And that’s just how the illustration that featured in various media outlets4,6,7 portrayed it (figure 1). But did Gerobatrachus hottoni really look (and walk) like that?

‘The fossil itself is almost perfectly complete,’ one news outlet4 reported Anderson as saying. But National Geographic News7 was more circumspect, warning that John Bolt, curator for fossil amphibians and reptiles at The Field Museum in Chicago had urged caution in interpreting the fossil specimen. (Note that John Bolt is an evolutionist himself.) Bolt said that it is difficult to say for sure whether this creature was a common ancestor of frogs and salamanders, ‘given that there is only one known specimen of Gerobatrachus, and an incomplete one at that’.7

Going back to the original paper in Nature to resolve this apparent contradiction—i.e. whether the fossil is ‘almost perfectly complete’4 or ‘an incomplete one’7—reveals that the research team’s original wording was:

‘The 110-mm-long specimen (Fig. 1) is preserved fully articulated in ventral [bottom] view, and is missing only the stylopods, zeugopods, and ventral portions of the skull and pectoral girdle.’5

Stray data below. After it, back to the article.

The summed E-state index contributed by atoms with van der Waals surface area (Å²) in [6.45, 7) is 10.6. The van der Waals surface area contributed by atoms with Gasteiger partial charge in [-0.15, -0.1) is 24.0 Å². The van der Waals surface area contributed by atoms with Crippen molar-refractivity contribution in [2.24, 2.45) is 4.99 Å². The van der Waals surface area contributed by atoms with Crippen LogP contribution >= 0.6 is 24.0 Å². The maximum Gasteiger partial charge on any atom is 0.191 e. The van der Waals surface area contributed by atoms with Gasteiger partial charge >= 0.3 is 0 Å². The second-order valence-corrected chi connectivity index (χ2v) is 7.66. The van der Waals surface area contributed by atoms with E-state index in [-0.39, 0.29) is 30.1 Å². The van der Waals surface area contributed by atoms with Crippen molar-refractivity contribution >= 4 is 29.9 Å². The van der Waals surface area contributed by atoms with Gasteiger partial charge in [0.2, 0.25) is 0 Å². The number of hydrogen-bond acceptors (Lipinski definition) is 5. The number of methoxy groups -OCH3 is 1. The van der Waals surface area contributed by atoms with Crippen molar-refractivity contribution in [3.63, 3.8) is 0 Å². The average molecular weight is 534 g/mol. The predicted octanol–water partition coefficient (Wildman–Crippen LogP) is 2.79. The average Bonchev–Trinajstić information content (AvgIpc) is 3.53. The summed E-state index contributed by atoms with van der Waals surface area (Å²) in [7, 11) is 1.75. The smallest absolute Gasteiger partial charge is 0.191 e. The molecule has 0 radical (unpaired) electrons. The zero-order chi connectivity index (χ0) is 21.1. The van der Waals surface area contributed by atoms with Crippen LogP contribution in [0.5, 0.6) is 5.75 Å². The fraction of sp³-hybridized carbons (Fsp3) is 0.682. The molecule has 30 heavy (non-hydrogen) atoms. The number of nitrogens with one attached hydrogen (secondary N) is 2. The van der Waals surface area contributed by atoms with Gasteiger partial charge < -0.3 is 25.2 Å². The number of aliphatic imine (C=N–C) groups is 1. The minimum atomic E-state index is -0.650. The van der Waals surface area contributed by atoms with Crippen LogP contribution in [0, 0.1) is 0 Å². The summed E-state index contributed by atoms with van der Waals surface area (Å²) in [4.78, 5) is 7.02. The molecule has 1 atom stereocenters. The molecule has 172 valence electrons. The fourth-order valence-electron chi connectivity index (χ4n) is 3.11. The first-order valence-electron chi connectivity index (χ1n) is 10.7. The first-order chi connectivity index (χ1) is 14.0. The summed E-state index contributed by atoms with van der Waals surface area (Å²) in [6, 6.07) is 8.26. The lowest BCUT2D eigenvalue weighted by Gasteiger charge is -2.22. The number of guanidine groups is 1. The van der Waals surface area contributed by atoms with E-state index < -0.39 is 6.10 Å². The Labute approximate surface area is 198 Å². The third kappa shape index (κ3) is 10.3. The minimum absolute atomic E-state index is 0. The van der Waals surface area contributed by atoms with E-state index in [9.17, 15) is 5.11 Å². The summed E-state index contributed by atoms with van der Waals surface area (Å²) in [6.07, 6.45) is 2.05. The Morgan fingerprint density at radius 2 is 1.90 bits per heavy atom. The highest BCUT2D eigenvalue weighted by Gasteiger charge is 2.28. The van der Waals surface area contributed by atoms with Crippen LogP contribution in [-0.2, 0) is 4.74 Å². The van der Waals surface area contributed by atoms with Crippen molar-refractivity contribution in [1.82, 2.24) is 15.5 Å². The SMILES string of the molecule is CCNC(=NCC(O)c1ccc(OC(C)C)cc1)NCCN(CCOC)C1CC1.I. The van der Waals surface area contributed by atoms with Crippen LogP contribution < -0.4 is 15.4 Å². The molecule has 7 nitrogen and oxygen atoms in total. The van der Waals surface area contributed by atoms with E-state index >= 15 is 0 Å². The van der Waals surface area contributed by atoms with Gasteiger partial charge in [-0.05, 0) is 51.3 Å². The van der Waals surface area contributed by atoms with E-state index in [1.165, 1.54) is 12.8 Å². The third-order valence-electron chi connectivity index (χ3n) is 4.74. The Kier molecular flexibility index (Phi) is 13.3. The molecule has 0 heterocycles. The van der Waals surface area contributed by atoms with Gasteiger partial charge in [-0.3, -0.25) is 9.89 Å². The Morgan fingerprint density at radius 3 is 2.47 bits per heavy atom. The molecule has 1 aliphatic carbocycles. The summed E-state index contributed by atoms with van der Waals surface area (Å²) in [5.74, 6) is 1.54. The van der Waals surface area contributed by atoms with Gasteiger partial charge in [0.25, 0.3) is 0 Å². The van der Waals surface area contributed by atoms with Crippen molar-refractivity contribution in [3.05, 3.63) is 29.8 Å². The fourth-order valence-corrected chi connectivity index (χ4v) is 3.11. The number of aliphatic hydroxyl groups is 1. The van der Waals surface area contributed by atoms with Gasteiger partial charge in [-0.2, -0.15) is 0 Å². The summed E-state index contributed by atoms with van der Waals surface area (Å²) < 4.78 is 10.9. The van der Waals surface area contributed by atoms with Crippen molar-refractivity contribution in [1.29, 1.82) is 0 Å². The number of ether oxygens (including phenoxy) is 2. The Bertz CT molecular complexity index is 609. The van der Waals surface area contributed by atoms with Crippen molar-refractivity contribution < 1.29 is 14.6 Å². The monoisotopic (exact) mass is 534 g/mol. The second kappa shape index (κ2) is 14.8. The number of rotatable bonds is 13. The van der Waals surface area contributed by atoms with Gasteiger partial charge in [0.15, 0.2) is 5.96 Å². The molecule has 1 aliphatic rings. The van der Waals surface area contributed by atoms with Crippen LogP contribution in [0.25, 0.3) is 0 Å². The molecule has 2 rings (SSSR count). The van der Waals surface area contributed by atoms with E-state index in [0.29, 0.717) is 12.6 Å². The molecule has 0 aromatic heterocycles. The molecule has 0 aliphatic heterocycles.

Note that their ‘Fig. 1’ in the Nature paper is not the illustration that appeared in the popular media (reproduced in our figure 1 above). No, that ‘frogamander’ illustration does not appear anywhere in that research paper. Instead, their ‘Fig. 1’ shows a photograph of the fossil in the rock, along with an adjacent interpretive outline drawing of the bones evident in the fossil. There’s a curious lack of any legs in the fossil evidence (apart from portions of two feet at one end of the fossil). You might wonder what the missing ‘stylopods’ and ‘zeugopods’ might be in this otherwise ‘almost perfectly complete’ fossil. Prominent evolutionists Neil Shubin, Clif Tabin and Sean Carroll define them thus:

The tetrapod limb consists of three distinct compartments: a, the stylopod (upper arm and thigh); b, zeugopod (lower arm and calf); and c, autopod (hand and foot).8